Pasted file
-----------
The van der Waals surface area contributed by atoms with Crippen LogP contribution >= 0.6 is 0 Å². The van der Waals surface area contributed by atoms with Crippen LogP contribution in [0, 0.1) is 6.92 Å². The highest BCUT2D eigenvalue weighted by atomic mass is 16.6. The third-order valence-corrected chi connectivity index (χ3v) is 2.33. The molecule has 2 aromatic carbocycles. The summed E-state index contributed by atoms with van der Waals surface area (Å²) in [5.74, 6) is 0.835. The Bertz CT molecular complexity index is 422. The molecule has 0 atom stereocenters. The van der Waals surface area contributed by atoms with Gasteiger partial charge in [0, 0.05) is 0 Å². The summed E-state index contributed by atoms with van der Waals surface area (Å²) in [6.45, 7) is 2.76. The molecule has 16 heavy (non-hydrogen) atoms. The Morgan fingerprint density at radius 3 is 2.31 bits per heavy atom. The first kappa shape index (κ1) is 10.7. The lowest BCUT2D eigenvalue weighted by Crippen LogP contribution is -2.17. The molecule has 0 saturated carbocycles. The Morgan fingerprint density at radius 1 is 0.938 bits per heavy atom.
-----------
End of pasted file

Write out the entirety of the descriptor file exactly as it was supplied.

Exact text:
The van der Waals surface area contributed by atoms with Crippen LogP contribution >= 0.6 is 0 Å². The van der Waals surface area contributed by atoms with Crippen LogP contribution in [0, 0.1) is 6.92 Å². The highest BCUT2D eigenvalue weighted by atomic mass is 16.6. The third-order valence-corrected chi connectivity index (χ3v) is 2.33. The molecule has 2 aromatic carbocycles. The summed E-state index contributed by atoms with van der Waals surface area (Å²) in [5.74, 6) is 0.835. The Bertz CT molecular complexity index is 422. The molecule has 0 atom stereocenters. The van der Waals surface area contributed by atoms with Gasteiger partial charge in [0, 0.05) is 0 Å². The summed E-state index contributed by atoms with van der Waals surface area (Å²) in [6.45, 7) is 2.76. The molecule has 16 heavy (non-hydrogen) atoms. The Morgan fingerprint density at radius 3 is 2.31 bits per heavy atom. The first kappa shape index (κ1) is 10.7. The lowest BCUT2D eigenvalue weighted by Crippen LogP contribution is -2.17. The molecule has 0 saturated carbocycles. The Morgan fingerprint density at radius 1 is 0.938 bits per heavy atom.